I believed. I believed in a country that was good and hopeful, where women could be treated the same as men, where racial justice could be served, where immigrants like my grandmother could thrive, and where the LGBTQ+ community could be equal.
I have never been more ashamed of this country. To put it lightly, it’s never a good sign when a gleeful Rudy Giuliani gets on MSNBC and, searching for a historical precedent, laughs and says that Trump is the next Andrew Jackson.
As I see so many of my friends declaring this election outcome a resounding victory for racism, sexism, homophobia etc., I hope instead that this election is a wakeup call that millions of Americans do not feel represented by the Washington establishment and feel they have no voice in the corridors of power.
Yesterday, at 3:00 p.m., I left campus to fulfill my civic duty. I returned to my middle school, in what most would consider as an affluent suburb of Philadelphia, one that is predominantly white, to vote for who I expected to be the first female President.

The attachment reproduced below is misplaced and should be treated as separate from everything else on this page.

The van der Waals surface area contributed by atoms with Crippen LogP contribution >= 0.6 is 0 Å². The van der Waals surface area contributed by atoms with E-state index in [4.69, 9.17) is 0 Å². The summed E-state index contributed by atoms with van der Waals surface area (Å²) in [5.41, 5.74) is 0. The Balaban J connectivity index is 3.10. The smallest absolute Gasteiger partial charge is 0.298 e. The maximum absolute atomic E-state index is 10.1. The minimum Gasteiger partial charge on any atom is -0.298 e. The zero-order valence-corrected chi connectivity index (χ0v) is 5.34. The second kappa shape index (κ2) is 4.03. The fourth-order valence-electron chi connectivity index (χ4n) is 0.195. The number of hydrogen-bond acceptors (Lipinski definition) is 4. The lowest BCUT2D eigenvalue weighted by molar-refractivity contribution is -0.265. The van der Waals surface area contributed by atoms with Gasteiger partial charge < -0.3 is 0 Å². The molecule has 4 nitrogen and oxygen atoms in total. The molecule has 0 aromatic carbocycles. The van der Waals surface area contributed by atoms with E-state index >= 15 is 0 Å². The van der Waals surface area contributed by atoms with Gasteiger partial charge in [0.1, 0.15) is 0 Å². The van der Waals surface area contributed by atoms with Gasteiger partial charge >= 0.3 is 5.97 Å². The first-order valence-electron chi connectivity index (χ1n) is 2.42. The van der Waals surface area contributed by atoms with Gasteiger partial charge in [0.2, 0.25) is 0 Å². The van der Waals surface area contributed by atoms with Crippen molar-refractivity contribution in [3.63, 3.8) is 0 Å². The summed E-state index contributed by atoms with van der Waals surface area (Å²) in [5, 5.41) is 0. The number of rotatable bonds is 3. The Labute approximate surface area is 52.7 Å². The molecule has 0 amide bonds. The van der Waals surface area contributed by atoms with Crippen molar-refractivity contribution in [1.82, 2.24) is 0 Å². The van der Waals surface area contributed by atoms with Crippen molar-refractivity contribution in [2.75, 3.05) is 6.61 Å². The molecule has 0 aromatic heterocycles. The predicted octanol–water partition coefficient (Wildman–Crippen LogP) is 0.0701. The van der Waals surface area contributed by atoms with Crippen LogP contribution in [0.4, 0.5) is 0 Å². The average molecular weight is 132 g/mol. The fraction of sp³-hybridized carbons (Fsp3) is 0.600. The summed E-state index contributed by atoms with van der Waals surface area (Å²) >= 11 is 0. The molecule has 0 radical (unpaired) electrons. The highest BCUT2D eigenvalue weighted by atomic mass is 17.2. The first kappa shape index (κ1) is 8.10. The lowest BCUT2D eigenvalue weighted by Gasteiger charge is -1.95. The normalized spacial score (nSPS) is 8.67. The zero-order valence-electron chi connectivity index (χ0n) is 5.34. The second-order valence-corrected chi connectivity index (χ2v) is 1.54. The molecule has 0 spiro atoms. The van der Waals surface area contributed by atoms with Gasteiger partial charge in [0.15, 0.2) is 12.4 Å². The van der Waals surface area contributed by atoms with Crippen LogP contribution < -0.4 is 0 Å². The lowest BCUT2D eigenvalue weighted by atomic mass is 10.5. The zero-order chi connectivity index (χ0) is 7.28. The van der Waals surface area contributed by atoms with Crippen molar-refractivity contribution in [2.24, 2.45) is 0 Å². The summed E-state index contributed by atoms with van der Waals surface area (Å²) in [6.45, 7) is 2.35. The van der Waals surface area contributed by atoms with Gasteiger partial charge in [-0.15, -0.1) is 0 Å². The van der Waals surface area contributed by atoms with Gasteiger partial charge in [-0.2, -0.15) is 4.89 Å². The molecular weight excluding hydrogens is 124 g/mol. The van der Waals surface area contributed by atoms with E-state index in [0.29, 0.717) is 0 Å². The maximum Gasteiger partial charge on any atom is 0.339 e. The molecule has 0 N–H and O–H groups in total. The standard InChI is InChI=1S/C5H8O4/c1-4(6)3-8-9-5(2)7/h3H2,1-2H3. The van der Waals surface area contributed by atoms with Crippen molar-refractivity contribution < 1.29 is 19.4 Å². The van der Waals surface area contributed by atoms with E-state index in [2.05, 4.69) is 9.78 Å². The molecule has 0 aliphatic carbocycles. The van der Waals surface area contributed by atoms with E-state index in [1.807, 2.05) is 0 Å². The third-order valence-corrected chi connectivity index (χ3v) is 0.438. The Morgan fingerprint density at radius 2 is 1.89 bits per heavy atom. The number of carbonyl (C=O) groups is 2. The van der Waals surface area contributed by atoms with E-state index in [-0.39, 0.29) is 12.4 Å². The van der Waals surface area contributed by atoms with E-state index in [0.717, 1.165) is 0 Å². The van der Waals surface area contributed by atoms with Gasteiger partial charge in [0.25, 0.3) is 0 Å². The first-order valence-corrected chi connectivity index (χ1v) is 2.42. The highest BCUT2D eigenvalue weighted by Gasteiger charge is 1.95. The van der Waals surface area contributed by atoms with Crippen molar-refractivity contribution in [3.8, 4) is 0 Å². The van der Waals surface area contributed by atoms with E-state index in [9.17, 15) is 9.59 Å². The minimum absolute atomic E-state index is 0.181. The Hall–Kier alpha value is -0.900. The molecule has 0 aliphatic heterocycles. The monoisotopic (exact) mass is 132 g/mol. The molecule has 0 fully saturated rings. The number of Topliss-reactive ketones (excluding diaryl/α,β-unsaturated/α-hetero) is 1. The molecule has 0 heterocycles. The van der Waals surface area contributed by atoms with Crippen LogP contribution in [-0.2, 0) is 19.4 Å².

I am going to be honest—I did not do enough this election. I left the voter registration efforts, GOTV efforts, canvassing efforts, and so much more to my peers who I perceive as being more "politically active" and "into politics" than I am.
I will not make this mistake again.
"Democracy is not a spectator sport" is a quote that has been tossed around often this election cycle.
I am so proud to be an American. We live in a democracy that allows us freedom of speech, the ability to vote, makes it lawful that we can love who we want to love, that we can be black or white or hispanic or asian or indian or any other multitude of ethnicities-- and under law, we are equal.